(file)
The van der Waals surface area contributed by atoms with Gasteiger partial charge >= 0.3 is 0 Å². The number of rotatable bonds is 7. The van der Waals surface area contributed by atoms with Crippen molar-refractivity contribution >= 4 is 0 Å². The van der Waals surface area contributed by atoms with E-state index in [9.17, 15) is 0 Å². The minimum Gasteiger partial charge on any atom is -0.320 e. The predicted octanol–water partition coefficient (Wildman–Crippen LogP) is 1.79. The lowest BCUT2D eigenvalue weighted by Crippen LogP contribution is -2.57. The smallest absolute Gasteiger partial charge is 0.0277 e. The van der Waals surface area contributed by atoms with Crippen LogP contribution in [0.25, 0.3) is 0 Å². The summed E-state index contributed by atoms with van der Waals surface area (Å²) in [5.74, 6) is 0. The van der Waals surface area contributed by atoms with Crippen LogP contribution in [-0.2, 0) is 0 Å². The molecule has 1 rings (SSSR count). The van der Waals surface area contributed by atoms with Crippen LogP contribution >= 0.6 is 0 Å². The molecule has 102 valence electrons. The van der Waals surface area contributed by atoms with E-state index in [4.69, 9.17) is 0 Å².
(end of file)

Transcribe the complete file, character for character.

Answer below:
The van der Waals surface area contributed by atoms with Gasteiger partial charge >= 0.3 is 0 Å². The number of rotatable bonds is 7. The van der Waals surface area contributed by atoms with Crippen molar-refractivity contribution >= 4 is 0 Å². The van der Waals surface area contributed by atoms with E-state index in [9.17, 15) is 0 Å². The minimum Gasteiger partial charge on any atom is -0.320 e. The predicted octanol–water partition coefficient (Wildman–Crippen LogP) is 1.79. The lowest BCUT2D eigenvalue weighted by Crippen LogP contribution is -2.57. The smallest absolute Gasteiger partial charge is 0.0277 e. The van der Waals surface area contributed by atoms with Crippen LogP contribution in [0.25, 0.3) is 0 Å². The summed E-state index contributed by atoms with van der Waals surface area (Å²) in [5.74, 6) is 0. The van der Waals surface area contributed by atoms with Crippen LogP contribution in [-0.2, 0) is 0 Å². The molecule has 1 rings (SSSR count). The van der Waals surface area contributed by atoms with Crippen LogP contribution >= 0.6 is 0 Å². The molecule has 102 valence electrons. The van der Waals surface area contributed by atoms with E-state index in [4.69, 9.17) is 0 Å².